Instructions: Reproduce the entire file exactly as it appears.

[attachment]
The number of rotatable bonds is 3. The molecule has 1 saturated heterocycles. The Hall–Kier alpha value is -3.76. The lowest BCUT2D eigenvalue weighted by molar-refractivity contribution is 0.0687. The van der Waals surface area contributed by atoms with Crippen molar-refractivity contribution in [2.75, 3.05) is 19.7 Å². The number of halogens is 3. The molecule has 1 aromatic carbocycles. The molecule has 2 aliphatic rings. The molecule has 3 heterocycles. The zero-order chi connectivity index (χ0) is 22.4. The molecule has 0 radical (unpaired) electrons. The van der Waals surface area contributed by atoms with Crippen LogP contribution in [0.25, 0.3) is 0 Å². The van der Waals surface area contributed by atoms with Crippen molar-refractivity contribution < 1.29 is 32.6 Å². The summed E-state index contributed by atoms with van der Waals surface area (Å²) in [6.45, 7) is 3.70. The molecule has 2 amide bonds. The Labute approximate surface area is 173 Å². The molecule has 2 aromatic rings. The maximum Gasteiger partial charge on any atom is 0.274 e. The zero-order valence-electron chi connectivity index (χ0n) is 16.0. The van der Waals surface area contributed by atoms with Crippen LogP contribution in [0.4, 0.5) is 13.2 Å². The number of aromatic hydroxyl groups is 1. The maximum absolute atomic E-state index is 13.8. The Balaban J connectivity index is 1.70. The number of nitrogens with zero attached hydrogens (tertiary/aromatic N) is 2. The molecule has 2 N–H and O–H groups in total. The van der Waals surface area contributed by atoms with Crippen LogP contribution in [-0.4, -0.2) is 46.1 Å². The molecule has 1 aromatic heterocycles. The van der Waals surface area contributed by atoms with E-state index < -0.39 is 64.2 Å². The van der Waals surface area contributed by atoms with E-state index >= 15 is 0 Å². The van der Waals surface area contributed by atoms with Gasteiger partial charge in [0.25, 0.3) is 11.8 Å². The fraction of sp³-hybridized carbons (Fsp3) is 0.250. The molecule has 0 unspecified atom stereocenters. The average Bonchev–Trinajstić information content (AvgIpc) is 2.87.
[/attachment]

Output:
The number of rotatable bonds is 3. The molecule has 1 saturated heterocycles. The Hall–Kier alpha value is -3.76. The lowest BCUT2D eigenvalue weighted by molar-refractivity contribution is 0.0687. The van der Waals surface area contributed by atoms with Crippen molar-refractivity contribution in [2.75, 3.05) is 19.7 Å². The number of halogens is 3. The molecule has 1 aromatic carbocycles. The molecule has 2 aliphatic rings. The molecule has 3 heterocycles. The zero-order chi connectivity index (χ0) is 22.4. The molecule has 0 radical (unpaired) electrons. The van der Waals surface area contributed by atoms with Crippen LogP contribution in [0.25, 0.3) is 0 Å². The van der Waals surface area contributed by atoms with Crippen molar-refractivity contribution < 1.29 is 32.6 Å². The summed E-state index contributed by atoms with van der Waals surface area (Å²) in [6.45, 7) is 3.70. The molecule has 2 amide bonds. The Labute approximate surface area is 173 Å². The molecule has 2 aromatic rings. The maximum Gasteiger partial charge on any atom is 0.274 e. The zero-order valence-electron chi connectivity index (χ0n) is 16.0. The van der Waals surface area contributed by atoms with Crippen LogP contribution in [0.4, 0.5) is 13.2 Å². The number of aromatic hydroxyl groups is 1. The maximum absolute atomic E-state index is 13.8. The Balaban J connectivity index is 1.70. The number of nitrogens with zero attached hydrogens (tertiary/aromatic N) is 2. The molecule has 2 N–H and O–H groups in total. The van der Waals surface area contributed by atoms with Crippen LogP contribution in [-0.4, -0.2) is 46.1 Å². The molecule has 1 aromatic heterocycles. The van der Waals surface area contributed by atoms with E-state index < -0.39 is 64.2 Å². The van der Waals surface area contributed by atoms with E-state index >= 15 is 0 Å². The van der Waals surface area contributed by atoms with Gasteiger partial charge in [0.25, 0.3) is 11.8 Å². The fraction of sp³-hybridized carbons (Fsp3) is 0.250. The molecule has 0 unspecified atom stereocenters. The average Bonchev–Trinajstić information content (AvgIpc) is 2.87.